The great caravan made its way through the desert, kicking up puffs of ocher sand. The camels advanced with their precious load directed to Alexandria in Egypt, the city with its two ports, the library that contained all the knowledge of the time and of past centuries and its lighthouse, more than 130 meters high and capable to tower over every other building in the city. The jars rattled when they bumped into each other but the journey had to go on. When the caravan finally reached its destination, the palace staff hurried like a line of many industrious little ants to bring its precious cargo to the safety of the rooms of the queen, Cleopatra. The vases contained a real treasure… of beauty. In fact, they were full of shea butter that the sovereign used to use regularly in her daily routine. What we have reported is not the fruit of the imagination but is based on historical documents of the time that testify to large orders of shea butter, which left directly from Cleopatra's palace, and large caravans loaded with this precious butter with Alexandria as their final destination. And we too will take inspiration from this beauty secret of the charming queen. Today we're going to look at how to use shea butter as a cosmetic, but first, let's see what the science says about it!
Shea butter as a cosmetic, what science says
Shea butter is extracted from the nut of the fruit of the Vitellaria paradoxa tree, or Butyrospermum parkii. Shea butter contains, for about 90%, fatty acids such as stearic, oleic and, to a lesser extent, palmitic, linoleic and arachidic acids.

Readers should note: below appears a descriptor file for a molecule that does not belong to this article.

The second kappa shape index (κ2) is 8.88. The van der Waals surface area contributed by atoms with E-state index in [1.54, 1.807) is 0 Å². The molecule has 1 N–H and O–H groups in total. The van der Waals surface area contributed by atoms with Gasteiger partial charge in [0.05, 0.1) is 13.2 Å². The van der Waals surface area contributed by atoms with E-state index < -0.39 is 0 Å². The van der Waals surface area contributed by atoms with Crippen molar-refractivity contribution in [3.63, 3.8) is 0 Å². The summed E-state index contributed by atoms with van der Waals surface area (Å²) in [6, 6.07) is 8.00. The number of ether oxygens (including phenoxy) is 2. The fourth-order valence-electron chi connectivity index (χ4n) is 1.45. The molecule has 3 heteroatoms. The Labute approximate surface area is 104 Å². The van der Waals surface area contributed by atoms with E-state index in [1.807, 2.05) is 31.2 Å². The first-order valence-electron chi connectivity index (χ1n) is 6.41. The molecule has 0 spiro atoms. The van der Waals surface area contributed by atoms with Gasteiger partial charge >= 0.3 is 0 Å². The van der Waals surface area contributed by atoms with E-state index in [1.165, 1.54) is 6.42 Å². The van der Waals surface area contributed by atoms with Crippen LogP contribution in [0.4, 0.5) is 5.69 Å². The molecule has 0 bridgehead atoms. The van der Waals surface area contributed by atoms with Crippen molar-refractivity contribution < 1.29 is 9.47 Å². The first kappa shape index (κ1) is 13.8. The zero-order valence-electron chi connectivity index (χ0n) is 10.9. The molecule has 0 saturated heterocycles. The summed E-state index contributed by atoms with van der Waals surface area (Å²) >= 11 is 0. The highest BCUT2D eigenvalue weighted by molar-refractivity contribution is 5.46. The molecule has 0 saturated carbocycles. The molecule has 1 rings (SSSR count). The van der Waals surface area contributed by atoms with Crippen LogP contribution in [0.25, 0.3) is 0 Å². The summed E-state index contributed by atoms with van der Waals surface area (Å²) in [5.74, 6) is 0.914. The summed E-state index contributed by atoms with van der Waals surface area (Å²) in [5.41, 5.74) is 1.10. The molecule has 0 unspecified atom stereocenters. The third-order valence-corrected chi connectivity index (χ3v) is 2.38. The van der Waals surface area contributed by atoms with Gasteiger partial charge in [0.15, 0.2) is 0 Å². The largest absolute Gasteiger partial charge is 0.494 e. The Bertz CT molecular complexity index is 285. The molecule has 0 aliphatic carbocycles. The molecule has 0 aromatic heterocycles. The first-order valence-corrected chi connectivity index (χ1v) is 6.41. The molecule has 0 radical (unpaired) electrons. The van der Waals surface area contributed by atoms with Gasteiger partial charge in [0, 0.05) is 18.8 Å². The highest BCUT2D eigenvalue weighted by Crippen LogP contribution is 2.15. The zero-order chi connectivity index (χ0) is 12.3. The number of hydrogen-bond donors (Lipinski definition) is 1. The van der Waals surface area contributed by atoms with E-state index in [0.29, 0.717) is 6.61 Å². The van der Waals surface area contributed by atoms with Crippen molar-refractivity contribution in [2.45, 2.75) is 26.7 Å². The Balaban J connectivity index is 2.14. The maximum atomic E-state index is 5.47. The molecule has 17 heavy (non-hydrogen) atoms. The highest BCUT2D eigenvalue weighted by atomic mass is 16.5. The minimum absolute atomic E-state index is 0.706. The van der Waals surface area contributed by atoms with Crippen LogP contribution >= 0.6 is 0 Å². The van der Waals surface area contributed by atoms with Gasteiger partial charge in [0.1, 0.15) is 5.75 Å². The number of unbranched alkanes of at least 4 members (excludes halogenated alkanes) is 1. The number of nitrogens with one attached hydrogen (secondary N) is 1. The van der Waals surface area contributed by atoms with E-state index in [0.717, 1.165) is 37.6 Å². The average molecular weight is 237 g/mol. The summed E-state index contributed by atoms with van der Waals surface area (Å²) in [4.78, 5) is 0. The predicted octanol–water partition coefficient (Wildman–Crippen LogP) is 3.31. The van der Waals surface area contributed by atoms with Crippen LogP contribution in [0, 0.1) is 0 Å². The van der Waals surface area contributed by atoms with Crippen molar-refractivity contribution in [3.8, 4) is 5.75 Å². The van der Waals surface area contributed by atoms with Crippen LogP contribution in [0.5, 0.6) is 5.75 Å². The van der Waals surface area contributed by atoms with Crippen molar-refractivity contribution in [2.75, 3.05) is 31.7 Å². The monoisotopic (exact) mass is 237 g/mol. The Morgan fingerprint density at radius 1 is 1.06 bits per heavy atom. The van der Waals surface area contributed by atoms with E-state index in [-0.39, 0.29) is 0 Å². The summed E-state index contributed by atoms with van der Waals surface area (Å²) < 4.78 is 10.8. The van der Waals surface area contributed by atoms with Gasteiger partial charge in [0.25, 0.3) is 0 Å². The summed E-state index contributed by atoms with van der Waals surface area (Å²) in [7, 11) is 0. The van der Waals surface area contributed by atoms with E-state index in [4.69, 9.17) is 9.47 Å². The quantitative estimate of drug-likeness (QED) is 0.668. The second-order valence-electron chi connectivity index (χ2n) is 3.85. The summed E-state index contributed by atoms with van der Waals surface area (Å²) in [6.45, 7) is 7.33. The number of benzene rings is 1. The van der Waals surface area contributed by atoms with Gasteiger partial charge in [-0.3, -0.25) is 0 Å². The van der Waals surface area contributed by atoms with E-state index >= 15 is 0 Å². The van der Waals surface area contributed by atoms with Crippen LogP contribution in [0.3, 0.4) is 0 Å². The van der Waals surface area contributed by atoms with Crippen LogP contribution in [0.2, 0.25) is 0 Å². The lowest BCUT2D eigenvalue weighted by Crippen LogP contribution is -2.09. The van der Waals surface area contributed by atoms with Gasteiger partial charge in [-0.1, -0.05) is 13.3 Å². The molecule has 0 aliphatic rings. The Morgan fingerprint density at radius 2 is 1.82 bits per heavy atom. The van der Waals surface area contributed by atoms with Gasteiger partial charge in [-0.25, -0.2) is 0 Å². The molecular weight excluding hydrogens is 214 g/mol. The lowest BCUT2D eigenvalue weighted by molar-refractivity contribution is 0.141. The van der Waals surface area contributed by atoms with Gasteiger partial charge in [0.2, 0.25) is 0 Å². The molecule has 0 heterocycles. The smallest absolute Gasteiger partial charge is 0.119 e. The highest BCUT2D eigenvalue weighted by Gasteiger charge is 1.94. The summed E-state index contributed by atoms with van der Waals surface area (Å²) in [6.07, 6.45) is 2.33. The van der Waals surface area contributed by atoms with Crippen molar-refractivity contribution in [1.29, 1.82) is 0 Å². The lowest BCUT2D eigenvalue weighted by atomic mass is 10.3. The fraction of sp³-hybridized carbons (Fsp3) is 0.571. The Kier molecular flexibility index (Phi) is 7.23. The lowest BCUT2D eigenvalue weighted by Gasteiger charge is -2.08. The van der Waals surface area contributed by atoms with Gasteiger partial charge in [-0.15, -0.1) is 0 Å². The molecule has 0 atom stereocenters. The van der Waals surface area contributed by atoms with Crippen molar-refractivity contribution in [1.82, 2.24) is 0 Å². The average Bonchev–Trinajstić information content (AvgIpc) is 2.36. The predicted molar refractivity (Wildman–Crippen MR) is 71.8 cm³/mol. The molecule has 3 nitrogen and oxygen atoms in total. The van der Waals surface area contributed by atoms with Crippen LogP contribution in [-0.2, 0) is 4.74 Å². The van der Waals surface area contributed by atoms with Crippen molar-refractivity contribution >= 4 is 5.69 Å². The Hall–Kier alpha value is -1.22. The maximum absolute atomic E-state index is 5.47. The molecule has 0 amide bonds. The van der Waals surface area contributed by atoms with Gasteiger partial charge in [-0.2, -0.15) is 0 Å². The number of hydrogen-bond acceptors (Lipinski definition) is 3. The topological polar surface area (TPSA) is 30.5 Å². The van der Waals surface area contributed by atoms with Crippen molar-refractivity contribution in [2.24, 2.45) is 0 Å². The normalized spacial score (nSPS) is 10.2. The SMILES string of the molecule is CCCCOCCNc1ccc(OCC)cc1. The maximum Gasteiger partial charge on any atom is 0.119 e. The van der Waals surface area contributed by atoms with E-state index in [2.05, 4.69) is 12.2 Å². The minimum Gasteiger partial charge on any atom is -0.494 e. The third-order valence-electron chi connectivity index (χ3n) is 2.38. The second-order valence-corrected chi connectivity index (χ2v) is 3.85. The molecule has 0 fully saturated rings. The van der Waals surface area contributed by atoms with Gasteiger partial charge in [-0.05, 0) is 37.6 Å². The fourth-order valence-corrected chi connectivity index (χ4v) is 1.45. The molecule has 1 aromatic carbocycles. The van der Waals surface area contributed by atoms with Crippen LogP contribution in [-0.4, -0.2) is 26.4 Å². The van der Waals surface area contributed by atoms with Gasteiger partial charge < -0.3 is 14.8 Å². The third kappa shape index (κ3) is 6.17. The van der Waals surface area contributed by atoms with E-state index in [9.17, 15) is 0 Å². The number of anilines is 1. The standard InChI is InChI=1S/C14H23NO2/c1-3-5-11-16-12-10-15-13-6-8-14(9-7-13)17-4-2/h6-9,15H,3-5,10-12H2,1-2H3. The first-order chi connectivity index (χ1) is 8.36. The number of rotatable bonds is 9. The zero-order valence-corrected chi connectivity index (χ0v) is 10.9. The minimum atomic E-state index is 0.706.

Then, shea butter provides vitamin E and phytosterols (Malachi et al, American Journal of Life Sciences, 2014). This butter is solid at room temperature but melts quickly on contact with the skin. It is precisely this consistency that makes it an excellent emollient and moisturizer. Indeed, shea butter proves to be more effective than any other mineral oil, which is often included in creams, in counteracting the loss of water from the tissues and skin dehydration (Malachi et al, American Journal of Life Sciences, 2014). Shea butter is easily absorbed and is useful for repairing irritated, dry skin and dermatitis, also reducing itching (Nisbet et al, Clin Cosmet Investig Dermatol, 2018). Not only that, shea butter is anti-aging and regenerates skin stressed by UV rays. Studies have shown that the application of shea butter is able to decrease various signs of aging, to stimulate the synthesis of elastin and collagen and to reduce wrinkles (Malachi et al, American Journal of Life Sciences, 2014).
Shea butter, applications
As we have seen, shea butter is a real pampering for the skin, especially in the period after the holidays when it has been exposed to atmospheric agents, it appears dehydrated and stressed. But shea butter can also be used in case of irritations, itching, eczema and dermatitis. On a damp face, perhaps after spraying a floral water, such as rose water, you can apply a little shea butter in the evening, massage until absorbed. You can also spread shea butter on the body, preferably after a shower, when damp skin can effectively absorb the product. Shea butter can also be applied without problems to the skin of the elbows, heels and hands, always in the evening before going to sleep, as a moisturizing and regenerating treatment.
Shea butter, warnings
Shea butter is generally considered safe. It must be said that shea butter is listed as a product to watch out for in case of a nut allergy. However, limited to its topical use, no cases of reactions in people with this allergy have been reported. This is because shea butter contains a minimal amount of proteins capable of triggering allergies (Weiberger et al, J Asthma Allergy, 2018). In any case, it is certainly a good choice to test on a small area of skin the first time you use it.